Lesson 1: An Introduction to International Trade Suggested Answers for the End-of-Chapter Exercises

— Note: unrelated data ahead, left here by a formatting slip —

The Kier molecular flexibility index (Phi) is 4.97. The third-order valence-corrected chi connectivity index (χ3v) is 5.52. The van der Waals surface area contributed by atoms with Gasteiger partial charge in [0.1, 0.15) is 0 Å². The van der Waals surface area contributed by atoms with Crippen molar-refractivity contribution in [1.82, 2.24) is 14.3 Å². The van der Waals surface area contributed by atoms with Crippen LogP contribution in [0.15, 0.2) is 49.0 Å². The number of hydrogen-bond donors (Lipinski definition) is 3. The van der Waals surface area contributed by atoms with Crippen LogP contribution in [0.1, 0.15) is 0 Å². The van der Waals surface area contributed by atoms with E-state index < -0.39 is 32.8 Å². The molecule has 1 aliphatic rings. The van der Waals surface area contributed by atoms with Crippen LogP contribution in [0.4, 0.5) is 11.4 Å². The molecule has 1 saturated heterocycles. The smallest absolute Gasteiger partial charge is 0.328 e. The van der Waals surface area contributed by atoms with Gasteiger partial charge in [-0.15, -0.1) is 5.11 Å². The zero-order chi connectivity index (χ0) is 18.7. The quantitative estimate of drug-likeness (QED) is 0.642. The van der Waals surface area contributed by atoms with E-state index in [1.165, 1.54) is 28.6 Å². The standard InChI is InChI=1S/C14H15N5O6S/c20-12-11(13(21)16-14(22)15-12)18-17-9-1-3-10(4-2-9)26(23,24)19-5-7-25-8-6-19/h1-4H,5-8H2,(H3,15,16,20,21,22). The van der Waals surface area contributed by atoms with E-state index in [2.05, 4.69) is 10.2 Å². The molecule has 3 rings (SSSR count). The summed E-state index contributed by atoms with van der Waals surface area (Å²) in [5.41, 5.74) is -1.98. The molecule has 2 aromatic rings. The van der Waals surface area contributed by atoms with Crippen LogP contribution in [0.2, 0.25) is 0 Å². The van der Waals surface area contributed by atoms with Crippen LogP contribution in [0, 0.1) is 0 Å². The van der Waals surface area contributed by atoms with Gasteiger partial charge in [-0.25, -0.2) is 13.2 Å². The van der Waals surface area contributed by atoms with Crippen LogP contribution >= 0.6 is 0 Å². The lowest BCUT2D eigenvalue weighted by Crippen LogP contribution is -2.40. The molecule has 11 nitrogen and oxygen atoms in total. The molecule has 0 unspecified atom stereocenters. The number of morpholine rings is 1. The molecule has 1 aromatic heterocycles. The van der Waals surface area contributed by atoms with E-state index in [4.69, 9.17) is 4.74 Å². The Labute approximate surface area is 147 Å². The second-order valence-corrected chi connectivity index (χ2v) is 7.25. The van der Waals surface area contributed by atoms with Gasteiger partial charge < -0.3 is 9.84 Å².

1. Explain why neighboring countries tend to trade extensively with each other. The most obvious answer is transportation costs, both in money and in time. A firm will buy components from the closer supplier rather than one father away (given the same quality of product) because transportation will likely be faster and less expensive. For example, US automobile manufacturers buy more parts from Canada than from Germany. Also, individuals in countries that share borders are probably more familiar with each other’s business practices and customs, resulting in lower transactions costs. 2. Find five interesting facts in Table 1.1. Many answers are possible to this question. The following list represents an example of potential answers. Though the index of openness increased from 1980 to 2004 in each group of countries, it remained highest in the high-income countries. Economic growth tended to be the most stable in high-income countries with non of them averaging negative growth from 1994–2004. Six out of the seven fastest growing middle-income countries from 1994–2004 were former communist countries from eastern and central Europe. The index of openness increased in everyone of the seven fastest growing middle-income nations. The fastest growing high-income nation was Ireland, moving it to the number four country in terms of highest per capita income using PPP. It also exhibited the third largest increase in the index of openness among high-income nations. 3. Find five interesting facts in Tables 1.4 and 1.5. Many answers are possible to this question. The following list represents an example of potential answers. The number one category of exports of almost every country listed is machines and transport equipment. The number one category of imports of almost every country listed is also machines and transport equipment. Each of the developed countries exports a higher percent of clothing and footwear than they import while the opposite is true of developing countries. With the exception of Canada, each of the high-income nations export a higher percent of chemicals than they import while the opposite tends to be true of the developing nations. Motor vehicles form a higher percent of exports than in imports in not just France, Germany and Japan, but also in Mexico and Brazil. 4. Compare the export rankings of the top ten leading exports of 1985 to the rankings of the top ten leading exports in 2003 (see Table 1.3). Discuss some of the reasons why these rankings have changed. Crude petroleum was the number one export in 1985 but has slipped to the third position by 2003. This fall in rank is most likely due to the adoption of new, less petroleum intensive technologies, especially in the industrialized countries. The most dramatic change in the rankings occurred in transistors, valves, etc. (including semiconductors) which rose from 30th to 4th . Similarly, office machines and data processing equipment moved from 5thth to 1st. This reflects the enormous change in information technology that has taken place over the last two decades and the world-wide adoption of this technology. Reflections of this trend include the rise of Telecom equipment (from 16th to 7th). Also, Medicinal & pharmaceutical products became much more important in international trade, as they went from being rank 29th in 1985 to rank 8th in 2003.